When the going gets tough, many of us tend to either say too much, or nothing at all.
Turns out, neither of those tactics work in business. When disaster strikes, staying quiet is a close second to the devastating effects of foot-in-mouth.
In recent years we’ve seen some compelling examples of burying-your-head-in-the-sand gone wrong. These PR catastrophes have shown us that silence is dangerous—and can take many forms.
Taking too long to speak up
In 2009, an employee of a North Carolina Domino’s franchise filmed and uploaded a clip of a co-worker doing unsavoury things to the food before delivery. The video quickly went viral, racking up millions of views and grabbing airtime on the evening news. While Domino’s president did the right thing by issuing an apologetic video message, the 48 hours that passed before doing so was enough to incur major financial and reputational damage.
“Silence may have been a strategy in the past, but in today’s 24×7, Google search-dominated world” it speaks volumes, according to the RepMan blog. When crisis strikes, the public expects you to speak up—fast. “You don’t need to have all the answers, but you DO need to get ahead of and own the problem,” says Forbes’ contributor Davia Temin. In the early hours of a disaster, there is an opportunity to direct the narrative:The Institute for Public Relations calls silence “too passive. It lets others control the story and suggests the organization has yet to gain control of the situation.”
Trying to silence others
In 2013, a waitress at a St. Louis Applebee’s posted a receipt from a customer on Reddit. The customer was offended by the automatic 18 per cent service charge for parties of more than eight and declined to tip, scribbling “I give God 10% why do you get 18” on the receipt. Applebee’s fired the waitress for “posting customer information”, just two weeks after they had posted a picture of a note from a guest that clearly featured a guest’s name. The internet blew up and in the wake of the storm—which included around 17,000 mostly negative Facebook comments—Applebee’s responded by deleting and blocking users in the middle of the night, arguing with customers and then denying they had deleted posts.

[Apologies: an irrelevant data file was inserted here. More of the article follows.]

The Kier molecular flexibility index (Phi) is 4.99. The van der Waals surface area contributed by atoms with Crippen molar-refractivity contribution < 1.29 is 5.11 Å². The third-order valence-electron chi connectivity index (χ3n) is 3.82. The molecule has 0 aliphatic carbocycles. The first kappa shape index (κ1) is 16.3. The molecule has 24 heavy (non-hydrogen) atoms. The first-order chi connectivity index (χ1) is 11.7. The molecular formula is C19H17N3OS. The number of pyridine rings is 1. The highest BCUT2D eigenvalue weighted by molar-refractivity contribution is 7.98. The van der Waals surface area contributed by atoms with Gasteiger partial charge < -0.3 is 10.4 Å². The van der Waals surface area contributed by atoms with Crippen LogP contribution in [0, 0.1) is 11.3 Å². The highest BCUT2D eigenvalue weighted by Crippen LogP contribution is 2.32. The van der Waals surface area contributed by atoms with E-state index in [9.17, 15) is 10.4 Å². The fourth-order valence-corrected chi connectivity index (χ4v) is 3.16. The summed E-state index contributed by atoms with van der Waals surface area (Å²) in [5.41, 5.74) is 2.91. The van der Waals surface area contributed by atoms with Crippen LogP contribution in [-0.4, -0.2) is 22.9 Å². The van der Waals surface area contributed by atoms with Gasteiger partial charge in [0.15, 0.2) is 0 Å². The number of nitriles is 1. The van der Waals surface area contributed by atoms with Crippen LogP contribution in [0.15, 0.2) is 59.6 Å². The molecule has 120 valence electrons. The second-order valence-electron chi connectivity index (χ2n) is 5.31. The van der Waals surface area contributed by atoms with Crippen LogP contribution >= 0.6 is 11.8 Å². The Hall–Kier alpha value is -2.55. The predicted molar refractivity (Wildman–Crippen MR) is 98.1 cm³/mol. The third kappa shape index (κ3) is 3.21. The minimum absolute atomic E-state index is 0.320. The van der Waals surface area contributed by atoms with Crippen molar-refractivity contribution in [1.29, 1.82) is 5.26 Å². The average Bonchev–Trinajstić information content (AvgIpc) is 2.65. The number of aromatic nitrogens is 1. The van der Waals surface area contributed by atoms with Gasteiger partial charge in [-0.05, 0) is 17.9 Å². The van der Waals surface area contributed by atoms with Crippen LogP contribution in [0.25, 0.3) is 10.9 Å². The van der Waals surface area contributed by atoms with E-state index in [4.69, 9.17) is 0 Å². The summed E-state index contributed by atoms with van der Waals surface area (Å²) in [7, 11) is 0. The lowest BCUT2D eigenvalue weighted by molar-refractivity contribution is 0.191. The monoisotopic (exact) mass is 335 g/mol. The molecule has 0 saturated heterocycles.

This, of course, only made them look terrible and incensed the commenters. Moral of the story? Try to silence people and they will only get louder.
Leaving customers in the dark
A few years ago, Sony Entertainment was the victim of one of the largest data breaches in history, with over 77 million customers affected. Without a word, Sony shut down its entire system. The outrage was understandable—millions of customers were locked out of the PS Network and nervously waiting for reassurance that their credit card information was safe.
While the public wanted an explanation, customers actually needed one. But Sony waited almost a week to issue a statement confirming that they didn’t actually know if this information was secure.
All of this speaks to the importance of creating a crisis management plan: thinking of the unthinkable, and the assigned actions, roles and responsibilities of your staff so you aren’t left fumbling in radio silence—or, worse, the opposite.
Andrea Lekushoff, President of Broad Reach Communications says, “Crises can—and will—occur during the lifetime of an organization. And if you’re not prepared to handle it, the impact of that crisis can increase tenfold.”